November Is American Diabetes Month
Nobody ever plans to get sick, yet diabetes is one of the primary causes of disability and death in the United States. Diabetes is a leading cause of heart attack, stroke, blindness, kidney failure and amputation. One in 10 Americans have diabetes — that’s more than 30 million people. And another 84 million adults in the United States have a high risk of developing type 2 diabetes. Read on to learn more about diabetes risk.
Diabetes can be tough to notice. According to the American Diabetes Association, “some people with type 2 diabetes have symptoms so mild that they go unnoticed. Early detection of diabetes can decrease the risk of developing the complications of diabetes.” That’s why it’s important to get an annual physical.
Common symptoms of diabetes include:
- Urinating often
- Feeling very thirsty
- Feeling very hungry – even though you are eating
- Extreme fatigue
- Blurry vision
- Cuts/bruises that are slow to heal
- Weight loss – even though you are eating more (type 1)
- Tingling, pain, or numbness in the hands/feet (type 2)
Type 1 and Type 2 Diabetes: What’s the Difference?
Type 1 diabetes can occur at any age, but is most commonly diagnosed from infancy to the late 30s. With this type of diabetes, a person’s pancreas doesn’t produce insulin. It occurs when the immune system attacks and destroys insulin-producing cells in the pancreas.
Type 2 diabetes is by far the most common type of diabetes. It is becoming more common among young people due to unhealthy lifestyle habits. The symptoms of type 2 diabetes are not always obvious and, unlike with type 1, they can take a long time to develop.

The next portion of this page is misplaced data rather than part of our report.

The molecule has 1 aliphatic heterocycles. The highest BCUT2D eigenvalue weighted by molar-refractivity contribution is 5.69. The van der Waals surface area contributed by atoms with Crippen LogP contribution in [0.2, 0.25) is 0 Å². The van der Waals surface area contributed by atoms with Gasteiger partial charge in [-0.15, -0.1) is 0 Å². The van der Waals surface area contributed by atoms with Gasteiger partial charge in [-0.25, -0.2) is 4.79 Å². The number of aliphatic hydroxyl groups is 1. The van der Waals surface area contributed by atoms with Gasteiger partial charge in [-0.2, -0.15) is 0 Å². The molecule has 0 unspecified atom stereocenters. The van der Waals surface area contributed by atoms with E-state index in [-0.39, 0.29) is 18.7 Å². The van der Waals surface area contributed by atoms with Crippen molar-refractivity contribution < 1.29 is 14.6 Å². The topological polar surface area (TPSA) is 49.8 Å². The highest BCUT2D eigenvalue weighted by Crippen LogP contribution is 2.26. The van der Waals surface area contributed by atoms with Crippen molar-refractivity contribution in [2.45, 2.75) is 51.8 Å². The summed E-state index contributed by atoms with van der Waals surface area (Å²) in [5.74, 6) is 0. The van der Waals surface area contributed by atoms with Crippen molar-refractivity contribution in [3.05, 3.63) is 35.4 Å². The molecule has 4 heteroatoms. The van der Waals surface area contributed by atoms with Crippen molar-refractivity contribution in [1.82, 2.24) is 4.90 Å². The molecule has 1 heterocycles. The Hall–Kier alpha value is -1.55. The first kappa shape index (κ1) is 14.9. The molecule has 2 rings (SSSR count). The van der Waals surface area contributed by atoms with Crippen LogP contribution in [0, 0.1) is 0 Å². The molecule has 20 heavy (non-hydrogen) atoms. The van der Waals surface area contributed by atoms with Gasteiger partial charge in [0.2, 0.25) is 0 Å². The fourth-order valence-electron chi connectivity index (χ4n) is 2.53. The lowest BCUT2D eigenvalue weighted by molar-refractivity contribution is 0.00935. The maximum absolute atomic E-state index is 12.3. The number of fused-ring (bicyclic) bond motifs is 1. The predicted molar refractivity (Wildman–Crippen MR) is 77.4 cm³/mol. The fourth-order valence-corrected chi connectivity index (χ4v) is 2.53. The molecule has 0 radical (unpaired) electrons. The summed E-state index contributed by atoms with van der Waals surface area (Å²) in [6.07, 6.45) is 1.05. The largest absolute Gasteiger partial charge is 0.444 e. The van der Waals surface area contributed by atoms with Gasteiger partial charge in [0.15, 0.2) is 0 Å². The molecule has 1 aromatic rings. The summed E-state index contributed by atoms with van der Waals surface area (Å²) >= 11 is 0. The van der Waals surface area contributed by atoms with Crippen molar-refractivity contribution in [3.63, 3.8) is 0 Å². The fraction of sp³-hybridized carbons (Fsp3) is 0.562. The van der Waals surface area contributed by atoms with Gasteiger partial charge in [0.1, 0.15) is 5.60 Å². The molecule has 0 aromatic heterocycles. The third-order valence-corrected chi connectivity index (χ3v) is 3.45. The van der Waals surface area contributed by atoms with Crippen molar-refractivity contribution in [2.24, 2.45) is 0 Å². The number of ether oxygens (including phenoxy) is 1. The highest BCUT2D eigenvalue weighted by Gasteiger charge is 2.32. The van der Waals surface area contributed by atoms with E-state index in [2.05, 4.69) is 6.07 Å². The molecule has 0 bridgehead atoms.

People with type 2 diabetes either don’t make enough insulin or don’t make insulin the body can use properly. The cells in the body become resistant to insulin, making a greater amount of insulin necessary to keep blood glucose levels within a normal range. Eventually, the pancreas can wear out from producing extra insulin, and it may start making less and less.
Type 2 diabetes can usually be managed through diet, exercise, and self-monitoring blood glucose, at least in the first few years following diagnosis. However, type 2 diabetes is a progressive condition, and most people will need to take tablets and/or inject insulin after living with it for five to 10 years.
If you are overweight, have high blood pressure, or are age 45 or older, you are at higher risk of developing type 2 diabetes.
The good news? People who are at high risk for type 2 diabetes can lower their risk by more than half if they make healthy changes. These changes include:
- Eating a healthy, balanced diet
- Quitting tobacco
- Managing high blood pressure
- Checking blood glucose (sugar)
- Getting regular physical activity
- Maintaining a healthy weight
“American Diabetes Month,” Office of Disease Prevention and Health Promotion, Healthfinder.gov, Oct. 9, 2018.
“Lower Your Risk,” American Diabetes Association, diabetes.org, Oct. 9, 2018.